India's central bank yesterday unexpectedly raised its key lending rate by 25 basis points to eight per cent to rein in inflation, and analysts said more tightening could be expected if inflation continued to head towards double digits.
The Reserve Bank of India (RBI) said its first interest rate rise since March 2007 was to contain inflation expectations. The repo rate increase was announced after market hours and came outside a scheduled policy review. The reverse repo rate, the rate at which the central bank absorbs cash from the market, was left unchanged at six per cent. The cash reserve ratio (CRR), which has been the central bank's main policy tightening instrument over the past 18 months, was also left unchanged.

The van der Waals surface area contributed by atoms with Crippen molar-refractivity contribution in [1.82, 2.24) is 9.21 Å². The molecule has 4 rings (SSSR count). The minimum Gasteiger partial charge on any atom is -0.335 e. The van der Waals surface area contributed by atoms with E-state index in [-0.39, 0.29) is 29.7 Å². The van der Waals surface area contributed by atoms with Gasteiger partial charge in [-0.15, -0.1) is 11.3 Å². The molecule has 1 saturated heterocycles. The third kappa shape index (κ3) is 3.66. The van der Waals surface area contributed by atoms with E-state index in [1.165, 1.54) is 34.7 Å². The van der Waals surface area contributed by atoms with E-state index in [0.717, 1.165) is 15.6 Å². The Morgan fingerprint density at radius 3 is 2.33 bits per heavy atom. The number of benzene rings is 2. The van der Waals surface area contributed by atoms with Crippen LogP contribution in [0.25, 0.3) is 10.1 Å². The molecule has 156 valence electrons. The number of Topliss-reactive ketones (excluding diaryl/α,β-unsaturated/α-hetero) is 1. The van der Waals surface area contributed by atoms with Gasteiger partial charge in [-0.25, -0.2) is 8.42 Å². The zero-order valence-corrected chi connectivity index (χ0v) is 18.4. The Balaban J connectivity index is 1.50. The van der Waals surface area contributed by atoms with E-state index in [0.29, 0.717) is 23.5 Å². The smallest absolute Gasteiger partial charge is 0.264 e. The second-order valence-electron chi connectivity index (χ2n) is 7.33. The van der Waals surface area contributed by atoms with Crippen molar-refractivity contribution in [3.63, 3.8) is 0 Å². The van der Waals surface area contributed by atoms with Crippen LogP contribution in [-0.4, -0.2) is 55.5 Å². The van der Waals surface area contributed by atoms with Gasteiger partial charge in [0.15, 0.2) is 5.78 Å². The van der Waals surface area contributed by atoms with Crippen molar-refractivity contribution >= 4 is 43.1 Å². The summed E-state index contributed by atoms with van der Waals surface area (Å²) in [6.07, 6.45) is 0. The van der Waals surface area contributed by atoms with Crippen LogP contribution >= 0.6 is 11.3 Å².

"We expect a reverse repo rate hike by 25 basis points as well, and another 75 basis point CRR hike by year-end," said Standard Chartered Bank economist Shuchita Mehta. "Inflation will remain high in the near term and may peak at about 9.5 to 10 per cent for the June period and then taper off. But it will stay above eight per cent through the year."
Data on Friday showed annual inflation at a three-year high of 8.24 per cent on May 24, and analysts said a rise in state-set fuel prices last week was expected to have pushed inflation above nine per cent in early June for the first time since August 1995. The repo rate is now at its highest since November 2002.
"There was always a possibility that there would be an interest rate increase, but perhaps most people may have expected this a bit further down the line than at this point in time," said Saumitra Chaudhuri, a member of the Prime Minister's Economic Advisory Council.
"To that extent, it may have been a surprise and the markets may now be looking at the possibility of subsequent round of rate increase sometime in Q2." The RBI's next scheduled policy review is on July 29.